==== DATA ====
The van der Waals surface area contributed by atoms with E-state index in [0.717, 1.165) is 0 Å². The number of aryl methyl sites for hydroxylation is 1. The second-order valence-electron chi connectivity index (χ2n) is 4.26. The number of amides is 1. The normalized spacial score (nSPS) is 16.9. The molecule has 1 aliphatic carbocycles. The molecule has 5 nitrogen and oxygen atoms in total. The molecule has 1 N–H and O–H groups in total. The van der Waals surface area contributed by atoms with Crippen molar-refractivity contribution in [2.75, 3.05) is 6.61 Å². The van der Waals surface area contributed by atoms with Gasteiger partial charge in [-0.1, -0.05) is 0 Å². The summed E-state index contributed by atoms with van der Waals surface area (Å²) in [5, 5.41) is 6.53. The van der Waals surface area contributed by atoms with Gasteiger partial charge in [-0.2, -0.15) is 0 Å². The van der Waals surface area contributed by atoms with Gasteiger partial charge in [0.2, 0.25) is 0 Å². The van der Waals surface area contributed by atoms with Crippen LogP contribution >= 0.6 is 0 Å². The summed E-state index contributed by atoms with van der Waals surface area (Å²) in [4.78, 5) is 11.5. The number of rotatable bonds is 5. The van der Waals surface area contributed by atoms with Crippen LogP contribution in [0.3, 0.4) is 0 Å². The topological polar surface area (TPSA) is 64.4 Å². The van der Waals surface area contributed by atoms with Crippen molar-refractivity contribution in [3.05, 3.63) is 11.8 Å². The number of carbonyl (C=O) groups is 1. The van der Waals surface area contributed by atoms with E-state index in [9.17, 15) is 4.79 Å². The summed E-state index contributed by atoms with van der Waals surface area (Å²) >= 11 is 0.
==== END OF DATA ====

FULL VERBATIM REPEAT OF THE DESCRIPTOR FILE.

The van der Waals surface area contributed by atoms with E-state index in [0.717, 1.165) is 0 Å². The number of aryl methyl sites for hydroxylation is 1. The second-order valence-electron chi connectivity index (χ2n) is 4.26. The number of amides is 1. The normalized spacial score (nSPS) is 16.9. The molecule has 1 aliphatic carbocycles. The molecule has 5 nitrogen and oxygen atoms in total. The molecule has 1 N–H and O–H groups in total. The van der Waals surface area contributed by atoms with Crippen molar-refractivity contribution in [2.75, 3.05) is 6.61 Å². The van der Waals surface area contributed by atoms with Gasteiger partial charge in [-0.1, -0.05) is 0 Å². The summed E-state index contributed by atoms with van der Waals surface area (Å²) in [5, 5.41) is 6.53. The van der Waals surface area contributed by atoms with Gasteiger partial charge in [-0.2, -0.15) is 0 Å². The van der Waals surface area contributed by atoms with Gasteiger partial charge in [0.2, 0.25) is 0 Å². The van der Waals surface area contributed by atoms with Crippen LogP contribution >= 0.6 is 0 Å². The summed E-state index contributed by atoms with van der Waals surface area (Å²) in [4.78, 5) is 11.5. The number of rotatable bonds is 5. The van der Waals surface area contributed by atoms with Crippen LogP contribution in [0.3, 0.4) is 0 Å². The topological polar surface area (TPSA) is 64.4 Å². The van der Waals surface area contributed by atoms with Crippen molar-refractivity contribution in [3.05, 3.63) is 11.8 Å². The number of carbonyl (C=O) groups is 1. The van der Waals surface area contributed by atoms with E-state index in [9.17, 15) is 4.79 Å². The summed E-state index contributed by atoms with van der Waals surface area (Å²) >= 11 is 0.